How to set the frequency of AD9560 PWM generator

Document created by analog-archivist Employee on Feb 23, 2016
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I am working on the design of the analog interface of a SmartCard
reader/tester/ encoder.

I am currently evaluating the AD9560 pulse width modulator. This product, (or
its equivalent AD9561) would be perfect for our PWM needs, except for the Rset:
this resistor implies that operation has to be done at a single frequency.
However, in my application, I would like to change the frequency from 500kHz to

Is it possible to replace Rset with a DAC or a digital potentiometer, for
example...? Which voltage or current range should I use with a DAC? NB: It is
important that the precision on the duty cycle remains under 2%.


Here are some ideas for setting the Rset resistance.

The purpose of Rset is to set the current, which charges an internal capacitor
to generate the internal voltage ramp. This ramp is the basis of the PWM
generator timing. Since the on-chip timing circuits vary from lot to lot and
can drift with temperature, an auto-calibration function adjusts the current
source so that the ramp duration is matched to the CLOCK input.

The attached diagrams show the simplified internal circuitry connected to the
Rset pin and a suggested way of connecting an external digital potentiometer.
The Rset node is sensitive to external capacitance, and since digital pots can
contribute significant parasitic capacitance, it is recommended that a fixed
resistor Ra be connected to pin 15, to isolate the device from external
capacitance. Choose Ra to be slightly less than Rset_min and choose Rb to be
slightly twice more than Rset max
requirement. Then, Rpot range should be 0 ohms to Rb's value.

The Rset only needs to set the current source to APPROXIMATELY the correct
value; the auto-calibration circuit will "fine-tune" the current source, so
that the datasheet specifications can be met. The guideline given in the
datasheet is that the nearest 1% resistor to the nominal value should be
chosen. So our "automatic" Rset should contribute an error no greater than the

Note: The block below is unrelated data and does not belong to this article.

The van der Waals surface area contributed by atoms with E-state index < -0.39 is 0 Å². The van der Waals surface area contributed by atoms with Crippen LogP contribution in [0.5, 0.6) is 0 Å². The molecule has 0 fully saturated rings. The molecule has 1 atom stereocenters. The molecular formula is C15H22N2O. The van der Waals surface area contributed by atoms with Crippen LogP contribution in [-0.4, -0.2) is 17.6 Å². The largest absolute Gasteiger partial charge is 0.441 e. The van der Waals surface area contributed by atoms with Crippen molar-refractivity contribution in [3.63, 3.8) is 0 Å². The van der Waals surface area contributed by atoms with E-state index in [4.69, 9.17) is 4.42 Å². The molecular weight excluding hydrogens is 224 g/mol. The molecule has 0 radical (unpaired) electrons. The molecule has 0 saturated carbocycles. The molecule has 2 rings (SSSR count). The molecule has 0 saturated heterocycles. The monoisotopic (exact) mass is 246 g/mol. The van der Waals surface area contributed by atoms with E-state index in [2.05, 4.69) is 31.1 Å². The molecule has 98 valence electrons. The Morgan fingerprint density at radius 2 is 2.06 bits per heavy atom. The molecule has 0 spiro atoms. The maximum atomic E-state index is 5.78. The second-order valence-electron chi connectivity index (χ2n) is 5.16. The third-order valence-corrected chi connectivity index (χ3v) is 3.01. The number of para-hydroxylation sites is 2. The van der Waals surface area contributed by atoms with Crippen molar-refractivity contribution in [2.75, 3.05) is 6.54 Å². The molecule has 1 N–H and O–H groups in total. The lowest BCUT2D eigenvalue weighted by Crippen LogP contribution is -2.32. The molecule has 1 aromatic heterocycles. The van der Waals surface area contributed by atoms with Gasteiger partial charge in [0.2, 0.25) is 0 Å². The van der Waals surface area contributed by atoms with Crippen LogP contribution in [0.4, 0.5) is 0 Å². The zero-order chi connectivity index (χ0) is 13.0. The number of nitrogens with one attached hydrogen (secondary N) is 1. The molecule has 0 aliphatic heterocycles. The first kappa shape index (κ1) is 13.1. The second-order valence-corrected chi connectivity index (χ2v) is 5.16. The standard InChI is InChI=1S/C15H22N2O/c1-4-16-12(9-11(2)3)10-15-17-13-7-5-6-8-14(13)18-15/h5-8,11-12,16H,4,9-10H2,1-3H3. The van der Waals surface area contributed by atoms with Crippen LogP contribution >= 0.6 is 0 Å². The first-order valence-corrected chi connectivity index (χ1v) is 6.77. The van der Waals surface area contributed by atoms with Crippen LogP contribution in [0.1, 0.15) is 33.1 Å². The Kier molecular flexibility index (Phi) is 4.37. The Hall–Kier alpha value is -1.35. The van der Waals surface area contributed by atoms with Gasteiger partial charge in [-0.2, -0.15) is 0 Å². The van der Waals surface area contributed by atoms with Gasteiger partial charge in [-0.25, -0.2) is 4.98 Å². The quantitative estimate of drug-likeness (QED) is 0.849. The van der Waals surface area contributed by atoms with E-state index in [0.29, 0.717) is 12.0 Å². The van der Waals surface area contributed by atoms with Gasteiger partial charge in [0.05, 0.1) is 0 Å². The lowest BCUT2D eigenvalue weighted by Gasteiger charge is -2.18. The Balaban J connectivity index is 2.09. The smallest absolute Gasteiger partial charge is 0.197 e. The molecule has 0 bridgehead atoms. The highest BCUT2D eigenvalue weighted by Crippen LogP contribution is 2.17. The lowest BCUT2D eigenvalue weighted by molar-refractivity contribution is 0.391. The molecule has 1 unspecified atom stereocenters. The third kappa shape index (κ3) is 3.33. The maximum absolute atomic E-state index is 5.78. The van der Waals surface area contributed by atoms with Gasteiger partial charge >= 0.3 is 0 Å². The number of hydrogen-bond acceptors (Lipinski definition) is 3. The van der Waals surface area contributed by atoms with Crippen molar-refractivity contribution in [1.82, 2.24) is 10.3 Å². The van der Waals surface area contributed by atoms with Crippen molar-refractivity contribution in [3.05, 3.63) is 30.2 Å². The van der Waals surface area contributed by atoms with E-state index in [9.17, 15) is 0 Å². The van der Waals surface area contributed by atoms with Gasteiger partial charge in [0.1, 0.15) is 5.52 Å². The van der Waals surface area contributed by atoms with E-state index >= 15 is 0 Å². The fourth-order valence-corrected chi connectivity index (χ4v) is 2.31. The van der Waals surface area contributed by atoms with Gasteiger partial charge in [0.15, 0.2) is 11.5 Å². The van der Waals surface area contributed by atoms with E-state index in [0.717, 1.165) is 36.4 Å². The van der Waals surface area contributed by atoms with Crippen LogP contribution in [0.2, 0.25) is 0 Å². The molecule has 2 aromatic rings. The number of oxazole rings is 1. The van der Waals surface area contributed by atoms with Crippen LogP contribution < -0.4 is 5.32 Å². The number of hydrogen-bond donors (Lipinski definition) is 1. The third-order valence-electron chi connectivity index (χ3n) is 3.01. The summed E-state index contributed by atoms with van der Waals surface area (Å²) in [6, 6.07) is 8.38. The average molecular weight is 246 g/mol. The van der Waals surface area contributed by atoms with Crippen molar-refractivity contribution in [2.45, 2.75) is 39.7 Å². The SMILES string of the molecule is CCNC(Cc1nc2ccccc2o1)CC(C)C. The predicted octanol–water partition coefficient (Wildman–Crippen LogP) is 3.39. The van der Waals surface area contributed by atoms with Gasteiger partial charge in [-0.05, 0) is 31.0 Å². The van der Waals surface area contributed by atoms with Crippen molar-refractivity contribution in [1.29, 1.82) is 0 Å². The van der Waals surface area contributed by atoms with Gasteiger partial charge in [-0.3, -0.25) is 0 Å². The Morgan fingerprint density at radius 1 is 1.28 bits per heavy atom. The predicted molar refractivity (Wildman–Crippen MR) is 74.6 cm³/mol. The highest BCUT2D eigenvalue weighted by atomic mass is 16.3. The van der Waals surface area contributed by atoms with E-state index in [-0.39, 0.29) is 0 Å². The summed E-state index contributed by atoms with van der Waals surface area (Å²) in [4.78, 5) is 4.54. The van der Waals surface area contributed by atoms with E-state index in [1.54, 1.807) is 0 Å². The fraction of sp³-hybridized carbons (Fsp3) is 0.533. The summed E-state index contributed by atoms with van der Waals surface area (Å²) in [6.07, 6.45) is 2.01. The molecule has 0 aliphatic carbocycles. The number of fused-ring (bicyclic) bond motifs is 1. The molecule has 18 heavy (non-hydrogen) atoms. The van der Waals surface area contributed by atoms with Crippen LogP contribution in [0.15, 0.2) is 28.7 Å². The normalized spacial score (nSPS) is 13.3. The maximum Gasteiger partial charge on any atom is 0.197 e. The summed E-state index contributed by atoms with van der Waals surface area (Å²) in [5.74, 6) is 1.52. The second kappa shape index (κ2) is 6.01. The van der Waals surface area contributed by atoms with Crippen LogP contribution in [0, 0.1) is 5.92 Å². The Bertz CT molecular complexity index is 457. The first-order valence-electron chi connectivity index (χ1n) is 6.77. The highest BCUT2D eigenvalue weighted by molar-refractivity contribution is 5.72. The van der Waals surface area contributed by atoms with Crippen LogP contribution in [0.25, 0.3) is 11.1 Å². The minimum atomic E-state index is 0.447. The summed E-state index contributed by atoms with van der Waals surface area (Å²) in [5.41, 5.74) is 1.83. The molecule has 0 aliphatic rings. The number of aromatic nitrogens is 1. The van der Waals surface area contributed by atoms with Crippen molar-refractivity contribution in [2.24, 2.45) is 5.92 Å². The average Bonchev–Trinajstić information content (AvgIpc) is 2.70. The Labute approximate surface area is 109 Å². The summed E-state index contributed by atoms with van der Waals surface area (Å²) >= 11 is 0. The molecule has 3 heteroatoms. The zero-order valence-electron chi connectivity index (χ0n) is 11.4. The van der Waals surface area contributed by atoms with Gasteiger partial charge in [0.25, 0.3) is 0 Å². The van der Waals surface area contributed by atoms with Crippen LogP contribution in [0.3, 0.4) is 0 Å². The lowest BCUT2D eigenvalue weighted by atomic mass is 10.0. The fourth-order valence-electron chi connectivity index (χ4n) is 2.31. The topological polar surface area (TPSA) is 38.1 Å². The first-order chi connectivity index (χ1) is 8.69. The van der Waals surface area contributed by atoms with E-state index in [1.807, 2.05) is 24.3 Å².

nearest 1% resistor would. There are 96 standard values of 1% resistors in each
(10k,10.2k,10.5k ... 97.6k,100k...) So it is normally possible to choose a
resistor whose nominal value is within 1% to 1.2% of the exact value you
require. This resistor may in turn have a value within +/-1% of it's nominal
value. So we end up with a worst case error band of +/-2.2% at room temperature.

For your stated frequency range, the resistor values are as follows
500kHz => 115.9kOhms
30MHz => 1.687kOhms

The problem with all "variable resistance" ICs (DACs, digital pots) is that the
ABSOLUTE value of the resistors is not so accurate (you must reckon with +/-20%
to +/-40%). What allows the very high precision is the RELATIVE MATCHING of the
on-chip resistors. In your application you need the absolute value of the
resistor to be within 2% to allow the autocalibration to operate.

1. Digital potentiometer. Easy to use. You can use three in series to give you
the variation in gain that you're looking for. The attached application note
shows the considerations when combining several digital pots.

2. Using the variable resistance from a Multiplying DAC. This offers higher
resolution and a wider choice of parts than the digital potentiometer solution.
However, you need to be careful to keep certain nodes at the same potential or
else the DAC behaves non-linearly. It may be harder to select a DAC with the
absolute rsistance value you require. I have attached a full reference from our
CMOS DAC Application guide. Suitable DACs would be any CMOS Iout, multiplying
DAC. e.g. AD7524, AD7533, AD7943, AD7945, AD7948.